In an embodiment, “naming conventions” refer to the information included in listing a provider name in a hyperlinked index. For example, embodiments of the present invention have index parameters involving the terms “M.D.” and “Dr.” in the Web service's listing of the physician's name in the general index. The inclusion of both “M.D.” and “Dr.” as two associated indexing parameters creates a greater likelihood that the company Web site will have a favorable indexing position with a search engine and thus be placed at or near the top of the search engine results list. The inclusion of both terms creates more “hits” in the search engine's internal indexing and content counting practice for determining the search results best fitting the search criteria. Similarly, the “breaks” in names, whether of hospitals or of physician last names, etc., is designed to achieve the optimal placement of the company Web page in the search engine results list. The minimization of “clicks” in accessing a path to a desired result is also a type of index parameter related to Web site path layout design which can be used to obtain favorable index positioning on a search engine. Search engines assign favorable index positioning to those entries with fewest “clicks” to obtain the desired information.
High placement in a search engine results list is a valuable marketing technique for the company Web site, and the members thereof, because more patients are likely to hyperlink to those Web sites listed at or near the top of the results list. While particular examples of the indexing parameters, i.e., “breaks,” “M.D./Dr.,” and “click” minimizations, have been described in accordance with embodiments of this invention, other embodiments involve any type of manipulation of indexing categories to achieve optimal search engine result placement.
From Start operation 1502, process 1500 proceeds to evaluate current indexing parameters in operation 1504 for a particular index entry (e.g., the name of a provider). During evaluate operation 1504, the Web developer determines the current indexing parameters to which the categorizations and indexing on the Web site are set. Evaluate indexing query 1506 determines whether the current indexing parameters are achieving optimal search engine results placement. In an embodiment, such evaluation may involve the testing of sample searches through the use of typical search engines to determine if optimal placement is achieved on the results pages of these search engines. If query operation 1506 determines that optimal placement is being achieved with the current parameters, flow branches YES to end operation 1512. If optimal placement is not being achieved with the current indexing and categorization parameters, flow branches NO to adjust operation 1508. Adjust indexing operation 1508 adjusts, or changes, the current indexing parameter settings to new parameter settings by evaluating the current parameter settings and analyzing the placement positioning with the search engines. From adjust operation 1508, process 1500 proceeds to revise Web site operation 1510 which ensures that the indexing adjustments made in operation 1508 are carried forward throughout the Web site as a whole and are saved appropriately. Terminate operation 1512 ends process 1500.
While this disclosure has thus far referred to accessing reports and profiles, a process 1600 for compiling and storing such reports and profiles, including verified information, is shown in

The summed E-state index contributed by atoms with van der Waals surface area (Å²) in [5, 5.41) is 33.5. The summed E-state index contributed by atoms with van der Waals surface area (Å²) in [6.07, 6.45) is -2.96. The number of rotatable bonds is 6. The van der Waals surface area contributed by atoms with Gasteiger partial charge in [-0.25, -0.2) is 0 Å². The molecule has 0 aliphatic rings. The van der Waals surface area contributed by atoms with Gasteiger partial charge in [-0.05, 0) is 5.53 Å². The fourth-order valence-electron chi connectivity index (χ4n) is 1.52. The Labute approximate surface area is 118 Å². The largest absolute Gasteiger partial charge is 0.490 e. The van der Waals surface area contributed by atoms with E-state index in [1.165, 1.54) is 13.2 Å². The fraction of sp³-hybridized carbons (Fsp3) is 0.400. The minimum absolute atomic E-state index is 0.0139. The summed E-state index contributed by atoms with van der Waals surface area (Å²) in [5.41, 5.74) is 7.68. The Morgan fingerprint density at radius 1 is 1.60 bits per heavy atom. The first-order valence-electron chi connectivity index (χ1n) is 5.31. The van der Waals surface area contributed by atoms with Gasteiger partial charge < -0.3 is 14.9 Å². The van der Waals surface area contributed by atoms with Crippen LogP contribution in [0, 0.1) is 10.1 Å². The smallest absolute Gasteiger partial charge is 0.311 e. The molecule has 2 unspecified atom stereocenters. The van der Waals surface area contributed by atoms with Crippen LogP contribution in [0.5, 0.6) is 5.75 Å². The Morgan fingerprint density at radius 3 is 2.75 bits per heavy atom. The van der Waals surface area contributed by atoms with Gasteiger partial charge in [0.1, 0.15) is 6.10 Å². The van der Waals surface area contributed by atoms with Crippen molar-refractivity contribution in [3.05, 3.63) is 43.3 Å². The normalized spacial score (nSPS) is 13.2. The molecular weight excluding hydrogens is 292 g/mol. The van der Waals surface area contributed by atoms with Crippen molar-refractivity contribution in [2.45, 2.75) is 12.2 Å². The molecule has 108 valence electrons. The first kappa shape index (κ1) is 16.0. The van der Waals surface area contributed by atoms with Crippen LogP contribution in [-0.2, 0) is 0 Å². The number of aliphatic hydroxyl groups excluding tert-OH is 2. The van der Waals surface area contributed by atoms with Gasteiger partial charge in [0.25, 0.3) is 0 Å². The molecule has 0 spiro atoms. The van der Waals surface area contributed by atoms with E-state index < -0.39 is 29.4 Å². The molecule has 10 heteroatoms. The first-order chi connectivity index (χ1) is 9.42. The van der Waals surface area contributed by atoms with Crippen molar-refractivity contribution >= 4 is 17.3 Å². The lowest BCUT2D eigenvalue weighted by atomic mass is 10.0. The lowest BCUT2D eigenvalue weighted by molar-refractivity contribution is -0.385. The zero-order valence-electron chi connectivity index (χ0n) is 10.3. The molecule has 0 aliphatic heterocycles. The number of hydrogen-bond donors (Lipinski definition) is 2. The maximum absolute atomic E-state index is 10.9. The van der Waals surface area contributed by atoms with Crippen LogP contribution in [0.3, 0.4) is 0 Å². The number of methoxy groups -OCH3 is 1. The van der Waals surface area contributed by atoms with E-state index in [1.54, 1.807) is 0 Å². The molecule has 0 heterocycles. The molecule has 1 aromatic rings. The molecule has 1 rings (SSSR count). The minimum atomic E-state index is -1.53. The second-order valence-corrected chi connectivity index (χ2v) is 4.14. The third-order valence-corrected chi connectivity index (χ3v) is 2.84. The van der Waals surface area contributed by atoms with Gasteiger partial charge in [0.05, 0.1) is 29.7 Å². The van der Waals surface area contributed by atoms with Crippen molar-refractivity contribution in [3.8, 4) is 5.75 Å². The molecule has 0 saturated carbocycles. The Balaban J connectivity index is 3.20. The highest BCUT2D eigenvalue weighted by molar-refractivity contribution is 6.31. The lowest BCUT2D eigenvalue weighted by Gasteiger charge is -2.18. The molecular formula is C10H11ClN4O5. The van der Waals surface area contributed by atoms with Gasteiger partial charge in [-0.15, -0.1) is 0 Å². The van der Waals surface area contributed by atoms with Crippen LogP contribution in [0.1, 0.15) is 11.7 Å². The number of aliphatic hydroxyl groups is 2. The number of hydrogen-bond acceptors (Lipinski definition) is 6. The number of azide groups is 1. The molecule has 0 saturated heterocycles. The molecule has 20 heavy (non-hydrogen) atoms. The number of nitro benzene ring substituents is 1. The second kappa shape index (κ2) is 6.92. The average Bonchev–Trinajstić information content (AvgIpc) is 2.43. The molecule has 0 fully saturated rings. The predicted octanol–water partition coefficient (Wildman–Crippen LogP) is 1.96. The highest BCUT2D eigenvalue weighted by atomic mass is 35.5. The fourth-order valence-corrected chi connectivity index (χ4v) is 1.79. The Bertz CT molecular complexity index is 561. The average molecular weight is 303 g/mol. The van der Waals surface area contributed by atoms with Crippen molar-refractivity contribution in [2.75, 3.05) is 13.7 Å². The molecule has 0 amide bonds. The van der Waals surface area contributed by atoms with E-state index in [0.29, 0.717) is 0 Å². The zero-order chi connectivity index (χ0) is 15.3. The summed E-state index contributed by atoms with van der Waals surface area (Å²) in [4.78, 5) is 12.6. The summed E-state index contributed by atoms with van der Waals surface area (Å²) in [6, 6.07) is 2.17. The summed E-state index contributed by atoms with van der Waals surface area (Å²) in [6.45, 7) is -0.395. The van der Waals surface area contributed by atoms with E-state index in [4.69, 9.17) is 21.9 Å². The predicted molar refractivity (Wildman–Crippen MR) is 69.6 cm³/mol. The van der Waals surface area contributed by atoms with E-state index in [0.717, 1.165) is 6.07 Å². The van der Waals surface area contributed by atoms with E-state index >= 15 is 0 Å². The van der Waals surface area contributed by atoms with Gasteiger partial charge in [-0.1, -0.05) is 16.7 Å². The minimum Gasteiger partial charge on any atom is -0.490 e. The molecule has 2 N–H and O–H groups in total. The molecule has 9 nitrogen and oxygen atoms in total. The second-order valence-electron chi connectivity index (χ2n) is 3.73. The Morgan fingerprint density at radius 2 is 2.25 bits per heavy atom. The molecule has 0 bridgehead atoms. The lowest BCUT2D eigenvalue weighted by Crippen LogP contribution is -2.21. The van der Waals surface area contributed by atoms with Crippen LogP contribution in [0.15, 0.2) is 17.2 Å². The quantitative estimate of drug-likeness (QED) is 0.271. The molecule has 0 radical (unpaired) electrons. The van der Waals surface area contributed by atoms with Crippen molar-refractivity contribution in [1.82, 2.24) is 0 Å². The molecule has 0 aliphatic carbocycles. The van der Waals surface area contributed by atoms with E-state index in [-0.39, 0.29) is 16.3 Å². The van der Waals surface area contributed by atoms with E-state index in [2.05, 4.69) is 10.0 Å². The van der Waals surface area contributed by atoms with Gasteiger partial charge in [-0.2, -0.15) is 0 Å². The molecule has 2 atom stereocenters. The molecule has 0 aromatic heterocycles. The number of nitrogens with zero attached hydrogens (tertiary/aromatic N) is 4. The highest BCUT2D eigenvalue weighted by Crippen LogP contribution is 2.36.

From access physician information operation 1604, process 1600 proceeds to receive patient information operation 1606. In an embodiment, receive operation 1606 receives patient-provided information from the patient experience survey 402 illustrated in
Operation 1600 next passes to perform verification process operation 1608. Operation 1608 involves the verification of physician-specific information, such as the name of the physician's medical school, graduation date, certification(s), licensure(s), internship(s), residency(ies), fellowship(s), suspension(s), license revocation(s), state or federal censure(s) or reprimand(s), etc. Other information may also be available and verified, such as geographic location. The types of information described herein are intended to be provided as examples only and are in no way intended to delimit the scope of the present invention in any way. While both the access physician information operation 1604 and the receive patient information operation 1606 allow for the potential verification of received and gathered information, such verification is not required at these steps in accordance with embodiments of the present invention. In contrast, perform verification process 1608 is a required step of process 1600 and builds upon the prior steps by further verifying the information provided therein. In an embodiment, verification operation 1608 may be performed by the company, by an independent third party unrelated either to the company or to the healthcare provider, or by any other appropriate entity or individual capable of performing such verification. Verification operation 1608 verifies the accuracy of physician information and patient-provided information received in operations 1604 and 1606, respectively. In some embodiments, verification operation 1608 also verifies the completeness of certain information received in the previous steps, such as, by way of example only, information received and/or gathered regarding a physician's disciplinary action(s), board certification(s), and/or licensure(s), and gathers additional data and information regarding a physician, if such information has not already been received or gathered through other means. In an embodiment, verification operation 1608 verifies the information through the means discussed above. In other embodiments, such verification may be accomplished through any number of means reasonably known to those of ordinary skill in the art.